A medical marijuana dispensary will remain open in Galt after a Superior Court of Sacramento County judge refused Thursday to issue a temporary restraining order.
At the hearing in Judge Rudolph Loncke's chambers, the city argued that the dispensary was in violation of zoning codes, and could be a health and safety issue.
The bulletproof glass and security guards indicate that members of the dispensary are worried about crime, said Jonathon Hobbes, who is a private attorney working with City Attorney Steve Rudolph.
"You shouldn't wait for something horrible to happen before enforcing city ordinances," Hobbes said.
The Galt Health & Wellness Center opened quietly on May 18 in a nondescript building at 520 Lincoln Way, near the Galt Post Office. Within a week, the dispensary had 75 to 100 people join.
George Mull, the attorney for the collective, argued that there are no links between dispensaries and increased crime.
The collective has also filed a lawsuit against the city because Mull said Galt acted unlawfully when it passed its marijuana ordinance. He said it goes against the will of the people when they passed Proposition 215, the medical marijuana law, in 1996.
"It's important for us to stand up and say why we have the right to operate … . We didn't have to pay attention to their illegal ordinance," Mull said.
Rudolph said he was disappointed with the judge's decision, and that the restraining order should have been issued.
Rudolph said the next step is to talk with the council at its meeting Tuesday night. He plans to recommend they file a motion to seek a preliminary injunction. He believes once a judge reviews the full facts of the case, they will make the dispensary comply with the city's ordinance and close.
Loncke said he was not determining the ultimate issues. He said there was not "sufficient showing of harm" that would be necessary to require closing the dispensary temporarily.
In July 2009, the city passed an ordinance outlawing any building or location where someone gives or sells medical marijuana to two or more patients with identification cards or primary caregivers.
Councilman Donald Haines said the city followed the proper procedure by creating an ordinance banning the dispensaries, and that Galt will keep fighting to get the business removed.
"This is why there is no real order in our society, because any judge can make a decision they see fit," Haines said. "His decision is in defiance of our ordinance and the spirit of what we were trying to do."
The Galt Health & Wellness Center is a nonprofit collective where growers sell cannabis to the dispensary, which in turn sells it on consignment to patients with prescriptions for medical marijuana.
The shop has four main growers in the area, but any patient that has extra marijuana can make it available, Mull said.
The dispensary has four employees. It can only raise enough money for rent, salaries and insurance.
Typically at the end of the year there is very little money left over, but if there is any, it will be given to local charities, Mull said. Mull said he feels the dispensary has received a positive reception in the community.
"The people of Galt are not the same as the City Council members who have refused to enter into any dialogue and said, 'We'll see you in court,'" Mull said.
Since the dispensary is a co-op, it did not have to apply for a business license, because technically they are not selling anything, City Manager Jason Behrmann said.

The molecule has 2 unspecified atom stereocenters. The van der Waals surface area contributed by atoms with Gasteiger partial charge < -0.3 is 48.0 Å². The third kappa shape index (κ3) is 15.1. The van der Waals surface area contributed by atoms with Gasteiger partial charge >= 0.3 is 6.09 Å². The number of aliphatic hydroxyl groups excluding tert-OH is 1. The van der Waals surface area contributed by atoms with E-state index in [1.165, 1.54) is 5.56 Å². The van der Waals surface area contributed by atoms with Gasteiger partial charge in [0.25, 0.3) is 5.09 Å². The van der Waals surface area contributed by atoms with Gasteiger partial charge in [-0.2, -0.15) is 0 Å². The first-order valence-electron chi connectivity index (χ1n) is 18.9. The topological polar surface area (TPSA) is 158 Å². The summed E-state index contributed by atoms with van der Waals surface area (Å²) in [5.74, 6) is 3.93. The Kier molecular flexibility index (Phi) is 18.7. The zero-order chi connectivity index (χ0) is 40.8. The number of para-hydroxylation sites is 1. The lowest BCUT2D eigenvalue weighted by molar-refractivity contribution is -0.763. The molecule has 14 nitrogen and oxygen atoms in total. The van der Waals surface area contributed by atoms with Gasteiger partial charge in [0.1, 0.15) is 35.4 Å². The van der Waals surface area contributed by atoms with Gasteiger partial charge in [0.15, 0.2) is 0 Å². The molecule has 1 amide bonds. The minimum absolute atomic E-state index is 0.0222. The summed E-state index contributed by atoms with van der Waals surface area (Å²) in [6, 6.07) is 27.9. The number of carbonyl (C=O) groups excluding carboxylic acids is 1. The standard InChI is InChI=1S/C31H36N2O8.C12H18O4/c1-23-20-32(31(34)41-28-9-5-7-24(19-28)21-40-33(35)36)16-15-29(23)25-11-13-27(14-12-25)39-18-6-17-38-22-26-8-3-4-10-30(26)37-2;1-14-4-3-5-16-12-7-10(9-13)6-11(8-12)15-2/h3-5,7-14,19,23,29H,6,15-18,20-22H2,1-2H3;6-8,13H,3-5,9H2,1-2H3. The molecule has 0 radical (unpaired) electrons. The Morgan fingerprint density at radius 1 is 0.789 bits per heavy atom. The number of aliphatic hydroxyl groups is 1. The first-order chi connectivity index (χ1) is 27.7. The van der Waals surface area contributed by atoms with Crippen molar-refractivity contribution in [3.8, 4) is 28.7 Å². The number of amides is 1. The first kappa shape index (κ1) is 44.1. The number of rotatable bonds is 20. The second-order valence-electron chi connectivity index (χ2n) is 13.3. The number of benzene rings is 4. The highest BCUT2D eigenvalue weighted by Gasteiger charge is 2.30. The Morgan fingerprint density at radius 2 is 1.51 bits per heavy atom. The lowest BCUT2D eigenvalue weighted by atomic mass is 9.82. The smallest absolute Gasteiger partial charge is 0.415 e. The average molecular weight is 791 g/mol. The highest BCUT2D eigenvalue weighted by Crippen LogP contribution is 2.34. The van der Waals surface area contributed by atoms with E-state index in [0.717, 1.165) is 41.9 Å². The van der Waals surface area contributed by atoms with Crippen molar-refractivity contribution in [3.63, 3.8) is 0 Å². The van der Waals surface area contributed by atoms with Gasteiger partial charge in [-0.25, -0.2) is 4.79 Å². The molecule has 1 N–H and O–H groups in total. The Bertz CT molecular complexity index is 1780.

The city learned of the collective when organizers filed paperwork with the finance department on May 18, saying they were in operation, he said.
The thing that bothers Councilman Darryl Clare most is that he feels the dispensary has ignored Galt's regulations. Clare compared it to a gambling or prostitution business opening, which would also be forbidden under city code.
Mayor Randy Shelton said the city will continue with court action. He said it is an important issue because the outcome could set precedence for any future businesses. He said the council thoroughly considered the ordinance before passing it.
"It was not done for personal reasons, but what we believed would be best for our community now and into the future," Shelton said.
Mull became involved in the case when four people approached him about forming the collective. He said he could not give their names without permission.
Mull said he has a medical marijuana card so he can feel comfortable going into clients' businesses, and for a medical condition he said he did not want to talk about.
Mull was involved in a high-profile case in Lodi in 2003. He represented Timothy Kruppe, who owned two adult-oriented business.
They filed a suit challenging a city ordinance that required Kruppe's employees to undergo fingerprinting and background checks. The city settled the suit out of court.
Mull said he has also defended dispensaries in the past. He first spoke with the city on May 20 when Rudolph told him to shut down.
Since then, Mull had another meeting with the city where he said the dispensary asked to come up with reasonable restrictions on their operation instead of going to court. He said the city could limit the dispensary's hours or require certain security procedures, but the city refused.
Mull is pleased the dispensary will not have to temporarily close, because people are already depending on it.
He said on Tuesday that an older woman with Crohn's disease came in and said she lives near the dispensary. She told employees that she uses marijuana to cut down on the amount of prescription medications she uses.
"Galt is an isolated city," Mull said. "For an infirm person to drive to Sacramento or Tracy seems unreasonable."